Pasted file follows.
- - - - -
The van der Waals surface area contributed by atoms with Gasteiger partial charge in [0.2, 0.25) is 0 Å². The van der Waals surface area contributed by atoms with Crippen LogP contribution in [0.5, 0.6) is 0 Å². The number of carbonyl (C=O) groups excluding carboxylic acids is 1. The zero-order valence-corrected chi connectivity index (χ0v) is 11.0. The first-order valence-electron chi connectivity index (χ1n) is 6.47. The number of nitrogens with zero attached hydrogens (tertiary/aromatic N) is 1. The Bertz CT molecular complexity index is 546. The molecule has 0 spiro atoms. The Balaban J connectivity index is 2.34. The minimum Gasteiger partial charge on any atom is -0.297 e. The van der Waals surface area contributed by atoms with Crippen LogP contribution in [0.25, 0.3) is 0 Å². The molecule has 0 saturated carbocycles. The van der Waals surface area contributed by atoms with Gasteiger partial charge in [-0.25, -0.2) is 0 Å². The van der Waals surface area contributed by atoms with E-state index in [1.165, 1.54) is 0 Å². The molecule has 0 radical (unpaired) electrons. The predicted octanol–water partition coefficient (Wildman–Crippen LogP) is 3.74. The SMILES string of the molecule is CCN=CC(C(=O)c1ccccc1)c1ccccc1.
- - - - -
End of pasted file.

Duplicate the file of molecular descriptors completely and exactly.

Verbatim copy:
The van der Waals surface area contributed by atoms with Gasteiger partial charge in [0.2, 0.25) is 0 Å². The van der Waals surface area contributed by atoms with Crippen LogP contribution in [0.5, 0.6) is 0 Å². The number of carbonyl (C=O) groups excluding carboxylic acids is 1. The zero-order valence-corrected chi connectivity index (χ0v) is 11.0. The first-order valence-electron chi connectivity index (χ1n) is 6.47. The number of nitrogens with zero attached hydrogens (tertiary/aromatic N) is 1. The Bertz CT molecular complexity index is 546. The molecule has 0 spiro atoms. The Balaban J connectivity index is 2.34. The minimum Gasteiger partial charge on any atom is -0.297 e. The van der Waals surface area contributed by atoms with Crippen LogP contribution in [0.25, 0.3) is 0 Å². The molecule has 0 saturated carbocycles. The van der Waals surface area contributed by atoms with Gasteiger partial charge in [-0.25, -0.2) is 0 Å². The van der Waals surface area contributed by atoms with E-state index in [1.165, 1.54) is 0 Å². The molecule has 0 radical (unpaired) electrons. The predicted octanol–water partition coefficient (Wildman–Crippen LogP) is 3.74. The SMILES string of the molecule is CCN=CC(C(=O)c1ccccc1)c1ccccc1.